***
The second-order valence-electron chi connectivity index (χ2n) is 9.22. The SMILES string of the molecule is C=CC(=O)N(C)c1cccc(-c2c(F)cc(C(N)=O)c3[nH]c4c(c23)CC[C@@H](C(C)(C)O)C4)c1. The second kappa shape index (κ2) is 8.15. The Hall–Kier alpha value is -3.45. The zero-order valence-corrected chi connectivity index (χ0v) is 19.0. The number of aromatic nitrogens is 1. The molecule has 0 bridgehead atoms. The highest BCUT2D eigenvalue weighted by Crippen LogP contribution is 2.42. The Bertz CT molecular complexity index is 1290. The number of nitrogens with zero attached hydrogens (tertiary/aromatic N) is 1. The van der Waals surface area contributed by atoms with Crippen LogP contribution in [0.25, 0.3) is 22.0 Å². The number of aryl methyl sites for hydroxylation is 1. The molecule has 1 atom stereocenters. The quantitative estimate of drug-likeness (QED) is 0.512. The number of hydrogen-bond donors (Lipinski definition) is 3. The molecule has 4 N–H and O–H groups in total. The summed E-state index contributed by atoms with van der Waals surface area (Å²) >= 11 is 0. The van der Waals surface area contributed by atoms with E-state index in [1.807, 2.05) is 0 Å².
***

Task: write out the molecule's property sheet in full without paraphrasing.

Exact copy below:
The second-order valence-electron chi connectivity index (χ2n) is 9.22. The SMILES string of the molecule is C=CC(=O)N(C)c1cccc(-c2c(F)cc(C(N)=O)c3[nH]c4c(c23)CC[C@@H](C(C)(C)O)C4)c1. The second kappa shape index (κ2) is 8.15. The Hall–Kier alpha value is -3.45. The zero-order valence-corrected chi connectivity index (χ0v) is 19.0. The number of aromatic nitrogens is 1. The molecule has 0 bridgehead atoms. The highest BCUT2D eigenvalue weighted by Crippen LogP contribution is 2.42. The Bertz CT molecular complexity index is 1290. The number of nitrogens with zero attached hydrogens (tertiary/aromatic N) is 1. The van der Waals surface area contributed by atoms with Crippen LogP contribution in [0.25, 0.3) is 22.0 Å². The number of aryl methyl sites for hydroxylation is 1. The molecule has 1 atom stereocenters. The quantitative estimate of drug-likeness (QED) is 0.512. The number of hydrogen-bond donors (Lipinski definition) is 3. The molecule has 4 N–H and O–H groups in total. The summed E-state index contributed by atoms with van der Waals surface area (Å²) >= 11 is 0. The van der Waals surface area contributed by atoms with E-state index in [1.807, 2.05) is 0 Å².